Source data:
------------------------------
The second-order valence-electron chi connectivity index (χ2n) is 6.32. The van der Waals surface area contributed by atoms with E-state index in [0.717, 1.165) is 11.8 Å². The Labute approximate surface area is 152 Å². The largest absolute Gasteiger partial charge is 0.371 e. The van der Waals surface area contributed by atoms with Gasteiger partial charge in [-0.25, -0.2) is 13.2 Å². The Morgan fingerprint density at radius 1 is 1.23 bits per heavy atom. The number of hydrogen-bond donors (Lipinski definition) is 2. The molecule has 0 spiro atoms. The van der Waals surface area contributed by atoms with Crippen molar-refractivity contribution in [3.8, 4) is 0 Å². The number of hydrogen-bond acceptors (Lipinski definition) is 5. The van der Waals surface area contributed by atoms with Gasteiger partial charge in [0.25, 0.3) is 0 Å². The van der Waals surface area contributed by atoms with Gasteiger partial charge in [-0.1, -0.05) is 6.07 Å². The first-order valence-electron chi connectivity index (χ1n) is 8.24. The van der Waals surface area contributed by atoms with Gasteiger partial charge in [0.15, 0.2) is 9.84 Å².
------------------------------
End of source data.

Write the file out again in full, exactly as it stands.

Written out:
The second-order valence-electron chi connectivity index (χ2n) is 6.32. The van der Waals surface area contributed by atoms with E-state index in [0.717, 1.165) is 11.8 Å². The Labute approximate surface area is 152 Å². The largest absolute Gasteiger partial charge is 0.371 e. The van der Waals surface area contributed by atoms with Gasteiger partial charge in [-0.25, -0.2) is 13.2 Å². The Morgan fingerprint density at radius 1 is 1.23 bits per heavy atom. The number of hydrogen-bond donors (Lipinski definition) is 2. The molecule has 0 spiro atoms. The van der Waals surface area contributed by atoms with Crippen molar-refractivity contribution in [3.8, 4) is 0 Å². The number of hydrogen-bond acceptors (Lipinski definition) is 5. The van der Waals surface area contributed by atoms with Gasteiger partial charge in [0.25, 0.3) is 0 Å². The van der Waals surface area contributed by atoms with Gasteiger partial charge in [-0.1, -0.05) is 6.07 Å². The first-order valence-electron chi connectivity index (χ1n) is 8.24. The van der Waals surface area contributed by atoms with Gasteiger partial charge in [0.15, 0.2) is 9.84 Å².